On Killing Remotely by Tom Reynolds
SCOPE recently wrote about Lieutenant Colonel Wayne Phelp’s book “On Killing Remotely” which contained a lot of inside information on how military drones are operated. With the latest controversy over a drone killing in Afghanistan, it seems appropriate to write about that incident and more about the book.
There are usually three parties involved when a missile is fired from a drone (Remotely Piloted Aircraft - RPA):
The pilot controls the aircraft and releases the missile. The pilot may be a few miles from the RPA or he may be on the other side of the world.
A second RPA puts a laser on the target and it’s this laser that pin points the target and guides the missile. (If the 2nd RPA is not available, the pilot goes on his own.)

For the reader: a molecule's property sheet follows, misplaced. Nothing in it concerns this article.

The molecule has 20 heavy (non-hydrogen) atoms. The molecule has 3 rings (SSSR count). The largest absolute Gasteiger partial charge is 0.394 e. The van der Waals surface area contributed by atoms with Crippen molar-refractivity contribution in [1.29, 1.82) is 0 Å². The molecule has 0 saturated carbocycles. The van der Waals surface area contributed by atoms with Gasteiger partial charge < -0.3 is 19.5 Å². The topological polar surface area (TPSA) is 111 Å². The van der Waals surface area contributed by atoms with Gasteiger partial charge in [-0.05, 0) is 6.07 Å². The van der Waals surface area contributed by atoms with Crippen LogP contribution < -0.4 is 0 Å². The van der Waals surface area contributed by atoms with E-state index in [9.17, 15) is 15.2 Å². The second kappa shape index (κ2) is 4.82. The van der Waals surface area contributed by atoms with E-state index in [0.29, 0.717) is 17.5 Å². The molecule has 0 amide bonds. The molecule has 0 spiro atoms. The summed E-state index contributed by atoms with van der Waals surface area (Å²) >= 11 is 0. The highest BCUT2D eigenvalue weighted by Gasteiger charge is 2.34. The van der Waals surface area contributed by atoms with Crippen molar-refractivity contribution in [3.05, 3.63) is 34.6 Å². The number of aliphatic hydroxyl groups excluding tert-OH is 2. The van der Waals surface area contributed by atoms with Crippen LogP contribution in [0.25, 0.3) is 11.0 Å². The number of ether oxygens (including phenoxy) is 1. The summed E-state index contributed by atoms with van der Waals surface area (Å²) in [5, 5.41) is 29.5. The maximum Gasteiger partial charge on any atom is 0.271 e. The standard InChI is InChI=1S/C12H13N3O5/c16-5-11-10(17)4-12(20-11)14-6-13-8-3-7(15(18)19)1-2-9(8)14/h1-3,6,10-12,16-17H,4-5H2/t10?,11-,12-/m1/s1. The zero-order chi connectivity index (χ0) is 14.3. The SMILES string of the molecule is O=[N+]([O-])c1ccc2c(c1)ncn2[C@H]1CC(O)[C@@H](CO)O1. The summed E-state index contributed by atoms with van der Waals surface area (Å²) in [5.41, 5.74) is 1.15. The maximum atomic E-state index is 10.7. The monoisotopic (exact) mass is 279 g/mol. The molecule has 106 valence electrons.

The third party is the tactical commander who authorizes the missile to be fired. This can be anyone from the local intelligence officer to the President of the United States. This person is responsible for establishing the identity of the target, ensuring that the rules of engagement are followed and that appropriate laws are obeyed.
When there is adequate time, the three parties share information but when immediate action is needed, they have to trust each other’s judgement. They especially have to trust the judgment of the tactical commander who has identified the target as someone they are justified in “taking out”.
All on the “team” are supposed to obey orders. If anyone has concerns and does not obey, that is a career threatening move. However, that does happen. When an American citizen who was openly working as an ISIS terrorist was targeted, the “team” refused to kill him, because he was an American citizen. The commanding officer was reassigned and the job was given to the CIA, which eventually did kill him. (Note, obedience to orders is a mainstay of the military but when the Chairman of the Joint Chiefs of Staff, General Milley, openly disregards the highest authority – the President - that sets an example that van echo through the ranks.)